When a death has occurred, life insurance is often expected to provide for all of the final expenses and see to the needs of the family members. Unfortunately, for many Americans, that is not an option since as recently as 2010, about 4 out of 10 people had no life insurance. Of the individuals who did have some type of life insurance at that time, almost half did not have enough life insurance to cover all of their final expenses and support their family, if the worst were to happen.
Therefore, assuming that a burial and not cremation is chosen, it is crucial to plan an affordable funeral or memorial. It is time to ask the funeral director some important questions about the possibility of making affordable, eco-friendly final arrangements.
#1-Ask About A Green Funeral To Save Some Green
The casket and embalming are often two of the most expensive aspects of any funeral or memorial. However, you may not know that neither are mandatory and they are not good for the planet. For instance, embalming contains toxic chemicals and steel caskets will never biodegrade.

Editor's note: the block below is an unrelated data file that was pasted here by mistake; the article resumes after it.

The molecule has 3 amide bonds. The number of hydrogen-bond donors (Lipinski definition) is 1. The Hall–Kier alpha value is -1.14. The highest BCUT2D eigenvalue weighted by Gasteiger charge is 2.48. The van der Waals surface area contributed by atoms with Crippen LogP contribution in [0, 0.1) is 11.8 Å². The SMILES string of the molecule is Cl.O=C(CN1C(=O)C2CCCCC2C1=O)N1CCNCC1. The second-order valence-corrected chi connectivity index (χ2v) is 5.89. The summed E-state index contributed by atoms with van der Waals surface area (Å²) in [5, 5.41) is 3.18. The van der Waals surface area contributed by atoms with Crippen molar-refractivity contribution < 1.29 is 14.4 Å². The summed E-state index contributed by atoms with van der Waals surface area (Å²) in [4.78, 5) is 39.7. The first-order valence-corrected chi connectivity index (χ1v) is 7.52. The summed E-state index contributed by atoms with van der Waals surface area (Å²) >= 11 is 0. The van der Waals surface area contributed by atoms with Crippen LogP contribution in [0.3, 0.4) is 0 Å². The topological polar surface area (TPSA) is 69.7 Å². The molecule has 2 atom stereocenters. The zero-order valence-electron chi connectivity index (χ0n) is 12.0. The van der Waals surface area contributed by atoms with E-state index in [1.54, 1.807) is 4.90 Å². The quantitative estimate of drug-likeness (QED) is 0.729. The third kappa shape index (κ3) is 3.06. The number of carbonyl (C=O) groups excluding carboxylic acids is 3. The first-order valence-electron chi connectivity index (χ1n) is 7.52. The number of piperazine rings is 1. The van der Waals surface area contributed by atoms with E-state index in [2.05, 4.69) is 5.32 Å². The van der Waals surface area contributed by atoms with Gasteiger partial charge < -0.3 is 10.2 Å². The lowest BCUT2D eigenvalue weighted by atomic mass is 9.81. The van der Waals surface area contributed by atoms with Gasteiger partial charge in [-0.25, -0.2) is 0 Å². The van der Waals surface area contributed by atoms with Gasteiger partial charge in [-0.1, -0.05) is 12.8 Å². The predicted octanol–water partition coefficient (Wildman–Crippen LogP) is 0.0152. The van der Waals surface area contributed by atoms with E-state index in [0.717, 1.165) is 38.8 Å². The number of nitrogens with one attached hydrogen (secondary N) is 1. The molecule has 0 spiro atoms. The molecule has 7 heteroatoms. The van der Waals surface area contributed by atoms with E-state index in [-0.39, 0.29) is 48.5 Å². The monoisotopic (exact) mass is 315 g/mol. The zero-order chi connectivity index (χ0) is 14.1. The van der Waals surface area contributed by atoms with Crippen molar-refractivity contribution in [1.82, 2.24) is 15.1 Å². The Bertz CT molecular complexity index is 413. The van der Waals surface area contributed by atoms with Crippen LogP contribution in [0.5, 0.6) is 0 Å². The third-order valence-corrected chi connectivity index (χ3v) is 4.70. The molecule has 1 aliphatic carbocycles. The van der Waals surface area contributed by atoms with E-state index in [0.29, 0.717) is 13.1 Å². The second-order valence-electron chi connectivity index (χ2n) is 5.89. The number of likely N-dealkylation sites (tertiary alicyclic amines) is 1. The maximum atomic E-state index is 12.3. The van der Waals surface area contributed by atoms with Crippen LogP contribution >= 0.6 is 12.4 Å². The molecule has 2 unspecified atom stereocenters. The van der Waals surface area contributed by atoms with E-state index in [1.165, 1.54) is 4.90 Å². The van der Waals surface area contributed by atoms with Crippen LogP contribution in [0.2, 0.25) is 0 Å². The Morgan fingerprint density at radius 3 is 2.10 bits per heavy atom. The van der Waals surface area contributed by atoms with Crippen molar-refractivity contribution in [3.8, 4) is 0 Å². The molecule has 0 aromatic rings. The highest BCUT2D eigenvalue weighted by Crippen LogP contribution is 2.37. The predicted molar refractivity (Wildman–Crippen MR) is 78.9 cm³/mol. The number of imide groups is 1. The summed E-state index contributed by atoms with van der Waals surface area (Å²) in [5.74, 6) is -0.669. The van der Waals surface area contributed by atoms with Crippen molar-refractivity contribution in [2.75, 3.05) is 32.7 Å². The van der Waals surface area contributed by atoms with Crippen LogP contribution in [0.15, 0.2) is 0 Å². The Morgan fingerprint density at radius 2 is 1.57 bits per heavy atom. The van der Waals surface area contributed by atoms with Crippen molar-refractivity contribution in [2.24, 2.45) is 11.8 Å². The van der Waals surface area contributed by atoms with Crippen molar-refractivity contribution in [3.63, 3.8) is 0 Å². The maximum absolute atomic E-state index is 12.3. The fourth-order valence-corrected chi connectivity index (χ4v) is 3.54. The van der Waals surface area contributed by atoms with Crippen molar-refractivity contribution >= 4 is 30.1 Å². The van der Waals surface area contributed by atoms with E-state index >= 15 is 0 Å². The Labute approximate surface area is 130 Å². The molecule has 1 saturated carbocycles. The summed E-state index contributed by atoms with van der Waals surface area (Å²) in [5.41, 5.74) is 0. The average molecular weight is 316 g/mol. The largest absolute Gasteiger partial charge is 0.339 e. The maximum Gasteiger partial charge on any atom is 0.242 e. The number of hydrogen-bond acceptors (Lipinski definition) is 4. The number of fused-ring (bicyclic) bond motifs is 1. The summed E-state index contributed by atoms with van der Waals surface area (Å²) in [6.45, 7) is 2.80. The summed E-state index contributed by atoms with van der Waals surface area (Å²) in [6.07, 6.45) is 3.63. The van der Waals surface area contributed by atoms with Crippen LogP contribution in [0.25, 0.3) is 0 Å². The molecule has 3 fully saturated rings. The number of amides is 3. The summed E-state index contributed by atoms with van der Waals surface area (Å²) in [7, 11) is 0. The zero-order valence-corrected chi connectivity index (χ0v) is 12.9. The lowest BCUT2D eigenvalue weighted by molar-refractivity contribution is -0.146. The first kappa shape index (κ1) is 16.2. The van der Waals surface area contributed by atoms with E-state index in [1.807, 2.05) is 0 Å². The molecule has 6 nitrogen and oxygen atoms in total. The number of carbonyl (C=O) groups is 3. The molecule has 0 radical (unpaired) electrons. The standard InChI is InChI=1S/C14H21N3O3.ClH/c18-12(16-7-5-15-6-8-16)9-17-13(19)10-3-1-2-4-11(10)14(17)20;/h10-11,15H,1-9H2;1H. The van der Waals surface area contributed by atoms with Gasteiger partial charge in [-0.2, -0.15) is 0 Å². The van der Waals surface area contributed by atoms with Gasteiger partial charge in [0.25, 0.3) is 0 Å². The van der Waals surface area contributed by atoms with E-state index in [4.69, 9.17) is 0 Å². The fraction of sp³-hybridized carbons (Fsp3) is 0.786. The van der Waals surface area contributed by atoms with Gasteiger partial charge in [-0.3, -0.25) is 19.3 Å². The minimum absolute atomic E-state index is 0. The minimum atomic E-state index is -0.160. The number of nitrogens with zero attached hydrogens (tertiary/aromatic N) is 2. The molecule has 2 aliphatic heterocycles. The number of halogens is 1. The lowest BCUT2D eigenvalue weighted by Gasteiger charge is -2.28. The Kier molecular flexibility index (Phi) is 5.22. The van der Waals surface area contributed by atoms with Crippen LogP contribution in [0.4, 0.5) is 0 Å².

Instead, every state allows you to skip embalming and you can choose to use a shroud for burial. Burial shrouds are biodegradable, affordable and in 2013, there were already 37 burial grounds that accept them throughout 23 states and British Columbia.
#2-How Important Are The Materials Used For The Casket?
If a burial shroud does not appeal to you or if you do not live near a cemetery that allows them, a casket obviously becomes necessary. A common misconception is that a plain, pine box is always the least expensive choice. Although a pine box is significantly less expensive than its counterparts that are made of stainless steel, mahogany or bronze, it can still be more expensive than a coffin made of alternative materials.
It may be helpful to note that you are not alone when searching for alternatives to standard coffins. You can find caskets that are made of strong, natural fibers like the stems or leaves of coconut palms and even some parts of pine. Organic or natural cotton are commonly used within the caskets.
In addition to those choices, about 10% of all coffins sold today are made of alternative materials, including:
In conclusion, if you are planning a green funeral and are concerned about the expenses, the funeral director is usually the best person to speak with. He or she can suggest ways to pinch pennies for an eco-friendly service, without sacrificing the quality of the funeral or sullying the memories of your loved one.